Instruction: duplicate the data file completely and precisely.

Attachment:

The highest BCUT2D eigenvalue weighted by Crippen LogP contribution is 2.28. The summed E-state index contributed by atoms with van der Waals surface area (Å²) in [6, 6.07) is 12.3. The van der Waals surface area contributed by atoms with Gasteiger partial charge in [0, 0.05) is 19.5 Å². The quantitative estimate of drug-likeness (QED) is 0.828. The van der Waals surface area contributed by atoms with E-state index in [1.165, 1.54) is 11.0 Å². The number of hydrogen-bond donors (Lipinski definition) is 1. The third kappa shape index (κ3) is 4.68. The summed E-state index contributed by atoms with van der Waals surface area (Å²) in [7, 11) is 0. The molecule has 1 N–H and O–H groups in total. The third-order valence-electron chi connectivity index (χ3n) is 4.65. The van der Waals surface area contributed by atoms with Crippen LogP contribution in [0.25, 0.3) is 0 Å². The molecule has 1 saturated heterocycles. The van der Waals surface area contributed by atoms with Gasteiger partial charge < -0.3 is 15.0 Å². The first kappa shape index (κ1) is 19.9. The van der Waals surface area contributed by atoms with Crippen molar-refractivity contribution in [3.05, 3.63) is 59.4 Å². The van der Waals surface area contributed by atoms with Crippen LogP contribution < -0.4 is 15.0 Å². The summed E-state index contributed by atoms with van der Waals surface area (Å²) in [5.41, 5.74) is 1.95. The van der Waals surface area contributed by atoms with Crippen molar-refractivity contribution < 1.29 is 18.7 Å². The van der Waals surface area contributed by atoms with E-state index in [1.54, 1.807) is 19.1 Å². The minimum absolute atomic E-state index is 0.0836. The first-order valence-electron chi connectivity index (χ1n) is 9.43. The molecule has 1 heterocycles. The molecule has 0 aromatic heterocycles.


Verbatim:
The highest BCUT2D eigenvalue weighted by Crippen LogP contribution is 2.28. The summed E-state index contributed by atoms with van der Waals surface area (Å²) in [6, 6.07) is 12.3. The van der Waals surface area contributed by atoms with Gasteiger partial charge in [0, 0.05) is 19.5 Å². The quantitative estimate of drug-likeness (QED) is 0.828. The van der Waals surface area contributed by atoms with E-state index in [1.165, 1.54) is 11.0 Å². The number of hydrogen-bond donors (Lipinski definition) is 1. The third kappa shape index (κ3) is 4.68. The summed E-state index contributed by atoms with van der Waals surface area (Å²) in [7, 11) is 0. The molecule has 1 N–H and O–H groups in total. The third-order valence-electron chi connectivity index (χ3n) is 4.65. The van der Waals surface area contributed by atoms with Crippen LogP contribution in [0.25, 0.3) is 0 Å². The molecule has 1 saturated heterocycles. The van der Waals surface area contributed by atoms with Gasteiger partial charge < -0.3 is 15.0 Å². The first kappa shape index (κ1) is 19.9. The van der Waals surface area contributed by atoms with Crippen molar-refractivity contribution in [3.05, 3.63) is 59.4 Å². The van der Waals surface area contributed by atoms with Crippen LogP contribution < -0.4 is 15.0 Å². The summed E-state index contributed by atoms with van der Waals surface area (Å²) in [5.41, 5.74) is 1.95. The van der Waals surface area contributed by atoms with Crippen molar-refractivity contribution < 1.29 is 18.7 Å². The van der Waals surface area contributed by atoms with E-state index in [1.54, 1.807) is 19.1 Å². The minimum absolute atomic E-state index is 0.0836. The first-order valence-electron chi connectivity index (χ1n) is 9.43. The molecule has 1 heterocycles. The molecule has 0 aromatic heterocycles.